In a video posted by training partner Rick Zabel (Israel Start-up Nation), Mathis is seen coming within inches of oncoming traffic as he negotiates his way through a blind corner on the descent. As the car approaches in the apex of the sweeping right-hand bend, Mathis can be seen adjusting his line to avoid contact. The 25-year-old German then checks behind as Zabel follows.
Zabel posted the video to Instagram on January 4 with a short message that he was enjoying some downhill training with friends. "Don't try this at home," Zabel added.
In Mathis' apology, posted to the Cofidis team's Twitter account Tuesday but not to his own, the rider explained the circumstances of the pass.
"In a right corner I used my hole (sic) space on the road," Mathis wrote. "In this moment it looked closer than it was. But I want to say sorry to the driver of the car witch (sic) may have been frightened. And I want to recommend you to don't take to (sic) much risk in training. So enjoy your next ride."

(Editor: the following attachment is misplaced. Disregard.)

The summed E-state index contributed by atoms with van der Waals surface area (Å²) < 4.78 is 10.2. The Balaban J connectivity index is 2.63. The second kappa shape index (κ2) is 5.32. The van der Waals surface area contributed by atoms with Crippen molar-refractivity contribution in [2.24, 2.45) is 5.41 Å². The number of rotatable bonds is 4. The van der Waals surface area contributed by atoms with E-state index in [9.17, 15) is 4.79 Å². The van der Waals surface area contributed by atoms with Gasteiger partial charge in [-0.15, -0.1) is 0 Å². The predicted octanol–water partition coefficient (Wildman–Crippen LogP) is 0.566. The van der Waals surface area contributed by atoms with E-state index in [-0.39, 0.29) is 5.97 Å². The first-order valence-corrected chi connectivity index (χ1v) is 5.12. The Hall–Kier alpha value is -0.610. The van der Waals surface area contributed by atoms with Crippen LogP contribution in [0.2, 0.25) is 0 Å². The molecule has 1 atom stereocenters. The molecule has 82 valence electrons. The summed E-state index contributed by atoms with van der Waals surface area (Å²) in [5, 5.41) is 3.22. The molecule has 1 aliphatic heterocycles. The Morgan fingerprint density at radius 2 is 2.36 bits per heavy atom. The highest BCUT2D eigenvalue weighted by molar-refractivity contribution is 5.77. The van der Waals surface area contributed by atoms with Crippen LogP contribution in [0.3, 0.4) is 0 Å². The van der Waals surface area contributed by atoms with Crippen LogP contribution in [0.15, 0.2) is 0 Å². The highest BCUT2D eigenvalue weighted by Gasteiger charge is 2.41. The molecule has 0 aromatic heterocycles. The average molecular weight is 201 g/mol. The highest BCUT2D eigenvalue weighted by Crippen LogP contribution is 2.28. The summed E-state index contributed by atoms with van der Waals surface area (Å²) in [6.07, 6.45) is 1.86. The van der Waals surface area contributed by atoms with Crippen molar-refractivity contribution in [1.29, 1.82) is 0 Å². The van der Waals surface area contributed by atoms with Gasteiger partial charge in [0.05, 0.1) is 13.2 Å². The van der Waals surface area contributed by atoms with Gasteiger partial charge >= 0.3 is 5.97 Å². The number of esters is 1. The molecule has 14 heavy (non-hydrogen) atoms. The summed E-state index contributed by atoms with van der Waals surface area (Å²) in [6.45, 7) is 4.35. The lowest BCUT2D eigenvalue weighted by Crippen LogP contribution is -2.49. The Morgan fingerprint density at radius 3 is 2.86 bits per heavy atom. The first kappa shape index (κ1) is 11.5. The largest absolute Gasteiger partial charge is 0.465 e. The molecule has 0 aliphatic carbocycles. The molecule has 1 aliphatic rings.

Neither rider identified the area where they were training when the incident occurred.
The safety message, promoted and likely requested by the team, falls in line with the marketing goals of their sponsor, Cofidis Credit Solutions, to differentiate Cofidis from other payday loan companies by portraying the French brand as a responsible lending institution.
Mathis, the 2016 U23 time trial world champion, rode with his German compatriot Zabel for two seasons on Katusha-Alpecin before moving over to Cofidis last season. Zabel moved from Katusha to Israel Start-Up Nation this year when the team took over Katusha's WorldTour license.
Before signing with Katusha in 2017, Mathis rode with the German Continental team Rad-Net Rose for four seasons.
🗣️ Réponse de @MarcoMathis sur Instagram suite à la vidéo de son entraînement personnel posté dimanche par Rick Zabel. #RideSafe#CofidisMyTeam pic.twitter.com/ZLm7HO7zMWJanuary 7, 2020
A photo posted by @rickzabel on Jan 3, 2020 at 9:27am PST
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Growing up in Missoula, Montana, Pat competed in his first bike race in 1985 at Flathead Lake. He studied English and journalism at the University of Oregon and has covered North American cycling extensively since 2009, as well as racing and teams in Europe and South America. Pat currently lives in the US outside of Portland, Oregon, with his imaginary dog Rusty.
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